Air Methods Posts Surprise Loss

 - April 29, 2013, 3:55 PM

Bad weather, fewer patient transports and a higher percentage of uninsured patients combined to create a surprise loss during the first quarter at Air Methods, the largest air ambulance provider in the U.S. CEO Aaron Todd hinted that the downturn was just temporary.

“Although the decrease in same-base transports was in excess of weather cancellations, we attribute the additional decrease to weather as well. When the severity of the weather is prolonged, it can also reduce requests for transports, which do not register as weather cancellations. Although recent price increases continue to be paid at historical collection percentages, the deterioration in percentage of privately insured patients more than offset the benefit from price adjustments. We remain hopeful that flight volume and payer mix will return to historical levels in future quarters once weather and other seasonal factors moderate,” Todd said.

Air Methods said it expects to report a net loss of approximately $0.14 to $0.16 per share for the first quarter of this year, compared with net income of $0.32 per share in the same quarter the previous year.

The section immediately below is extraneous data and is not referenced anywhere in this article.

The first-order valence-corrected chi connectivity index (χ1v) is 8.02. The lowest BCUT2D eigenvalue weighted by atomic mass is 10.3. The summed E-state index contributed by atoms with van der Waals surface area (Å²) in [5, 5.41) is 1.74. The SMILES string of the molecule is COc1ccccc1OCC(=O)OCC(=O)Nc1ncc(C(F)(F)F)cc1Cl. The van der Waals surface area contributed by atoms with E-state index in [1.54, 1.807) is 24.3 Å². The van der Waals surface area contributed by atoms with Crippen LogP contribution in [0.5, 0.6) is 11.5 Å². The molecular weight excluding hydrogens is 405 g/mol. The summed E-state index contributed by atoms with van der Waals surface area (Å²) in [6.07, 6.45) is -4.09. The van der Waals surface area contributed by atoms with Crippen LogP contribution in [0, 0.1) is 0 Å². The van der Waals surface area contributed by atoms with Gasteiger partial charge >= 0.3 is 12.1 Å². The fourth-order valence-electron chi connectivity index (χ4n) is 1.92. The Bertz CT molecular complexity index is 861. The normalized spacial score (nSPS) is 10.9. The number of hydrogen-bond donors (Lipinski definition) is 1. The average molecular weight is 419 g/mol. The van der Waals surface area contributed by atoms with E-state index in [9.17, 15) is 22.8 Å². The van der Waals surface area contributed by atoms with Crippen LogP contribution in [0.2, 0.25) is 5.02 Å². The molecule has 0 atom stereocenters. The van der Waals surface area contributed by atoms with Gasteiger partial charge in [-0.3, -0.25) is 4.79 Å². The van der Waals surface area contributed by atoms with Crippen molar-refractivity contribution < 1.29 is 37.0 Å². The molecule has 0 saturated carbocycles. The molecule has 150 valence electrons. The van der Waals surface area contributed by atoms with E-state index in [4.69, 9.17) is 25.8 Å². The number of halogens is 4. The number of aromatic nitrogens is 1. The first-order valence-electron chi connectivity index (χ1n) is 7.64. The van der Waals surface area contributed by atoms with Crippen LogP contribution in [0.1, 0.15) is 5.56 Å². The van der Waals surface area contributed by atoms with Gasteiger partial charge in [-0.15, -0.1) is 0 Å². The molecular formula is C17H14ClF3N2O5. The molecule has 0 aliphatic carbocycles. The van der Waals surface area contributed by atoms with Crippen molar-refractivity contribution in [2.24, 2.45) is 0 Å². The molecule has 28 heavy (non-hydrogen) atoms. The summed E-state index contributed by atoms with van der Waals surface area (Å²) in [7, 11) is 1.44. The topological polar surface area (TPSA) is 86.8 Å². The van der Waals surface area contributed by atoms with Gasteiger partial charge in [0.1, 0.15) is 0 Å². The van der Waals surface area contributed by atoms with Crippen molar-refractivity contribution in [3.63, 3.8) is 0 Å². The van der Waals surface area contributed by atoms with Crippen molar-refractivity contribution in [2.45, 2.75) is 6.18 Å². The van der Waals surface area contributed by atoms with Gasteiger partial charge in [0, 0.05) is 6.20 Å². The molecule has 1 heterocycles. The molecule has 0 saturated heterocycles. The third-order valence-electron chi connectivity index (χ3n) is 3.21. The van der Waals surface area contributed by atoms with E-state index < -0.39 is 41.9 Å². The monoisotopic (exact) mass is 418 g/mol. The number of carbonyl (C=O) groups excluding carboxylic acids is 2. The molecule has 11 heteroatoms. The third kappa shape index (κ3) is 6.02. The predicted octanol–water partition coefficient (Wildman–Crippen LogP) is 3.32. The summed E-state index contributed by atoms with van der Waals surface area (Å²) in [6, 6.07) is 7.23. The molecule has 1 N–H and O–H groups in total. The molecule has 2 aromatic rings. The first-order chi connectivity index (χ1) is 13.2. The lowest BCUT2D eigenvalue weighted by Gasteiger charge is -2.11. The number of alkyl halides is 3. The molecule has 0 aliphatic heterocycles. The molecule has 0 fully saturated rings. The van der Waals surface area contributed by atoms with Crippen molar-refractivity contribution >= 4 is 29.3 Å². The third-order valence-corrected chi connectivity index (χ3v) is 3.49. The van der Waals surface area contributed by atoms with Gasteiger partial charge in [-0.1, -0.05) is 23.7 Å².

The announcement stunned Wall Street, accustomed to Air Methods’ unbroken string of solid quarterly profits, and the company’s stock price plunged 18 percent in the hours immediately thereafter and has yet to recover in a meaningful way. However, even with this decline, the company’s stock is still up 20 percent for the year.

Air Methods said total community-based patient transports for this year’s first quarter were estimated at 11,841, a decline of 9 percent. Weather cancellations at those bases increased by 427 compared with the prior-year quarter. Net revenue per transport from these bases also declined during the quarter to $9,108 compared with $10,072 in the prior-year quarter, a 10-percent decrease. The company said, “This decrease was almost entirely attributed to deterioration in the percentage of privately insured patients transported, which declined from 36 percent to 32 percent of total patients transported, compared with the fourth quarter of 2012.”